Living in this world has been even more difficult than usual lately. I hardly need to enumerate the reasons: a renewed war in the Middle East; humanitarian crises in Syria, Iraq, the Central African Republic, and Sudan; Ebola outbreaks in Africa; tensions between Ukraine and Russia; beheadings of journalists; and here in the U.S., a Congress that has done less than any other Congress in history; a record number of children risking their lives to arrive at our borders in hopes of seeking refuge from the violence in their own countries that is fueled, at least in part, by American demand for illegal drugs; and, clashes between the police and public after the shooting of a young black man by a white police officer in Ferguson, Missouri. In my own state of North Carolina, the legislature lifted the moratorium on fracking, and, after promising that we would have the most stringent air and water safety standards in the country, our Mining and Energy Commission now offers us some of the weakest. This, when scientists are finding disparate evidence that climate change is happening at a pace much faster than anticipated – suggesting we need to implement alternatives to fossil fuels quickly and leave fossil fuels in the ground – and the U.S. is dealing with record droughts and an unending season of fires on the West Coast.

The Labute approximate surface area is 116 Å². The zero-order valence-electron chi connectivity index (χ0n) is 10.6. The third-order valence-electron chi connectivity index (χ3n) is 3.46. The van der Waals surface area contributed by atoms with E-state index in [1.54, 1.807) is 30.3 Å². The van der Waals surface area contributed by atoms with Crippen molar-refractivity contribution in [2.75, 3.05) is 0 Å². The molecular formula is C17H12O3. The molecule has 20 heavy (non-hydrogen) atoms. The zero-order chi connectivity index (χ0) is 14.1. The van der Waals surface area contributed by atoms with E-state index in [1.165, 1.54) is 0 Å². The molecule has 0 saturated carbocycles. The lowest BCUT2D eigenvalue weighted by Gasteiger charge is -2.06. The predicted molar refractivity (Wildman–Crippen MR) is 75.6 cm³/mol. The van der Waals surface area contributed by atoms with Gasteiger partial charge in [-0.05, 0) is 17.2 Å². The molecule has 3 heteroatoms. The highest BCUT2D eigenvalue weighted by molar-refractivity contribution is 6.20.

On top of all of that, Robin Williams, a man who lived to make the rest of us laugh hysterically and feel deeply, took his own life.
It was as if someone had written a new ending to The Dead Poets’ Society, one in which the world-wise teacher – Oh Captain, My Captain! – comes to see, too, the futility of striving to live a creative, self-directed, happy life in this world and follows his student’s example in committing suicide. What am I supposed to do with that?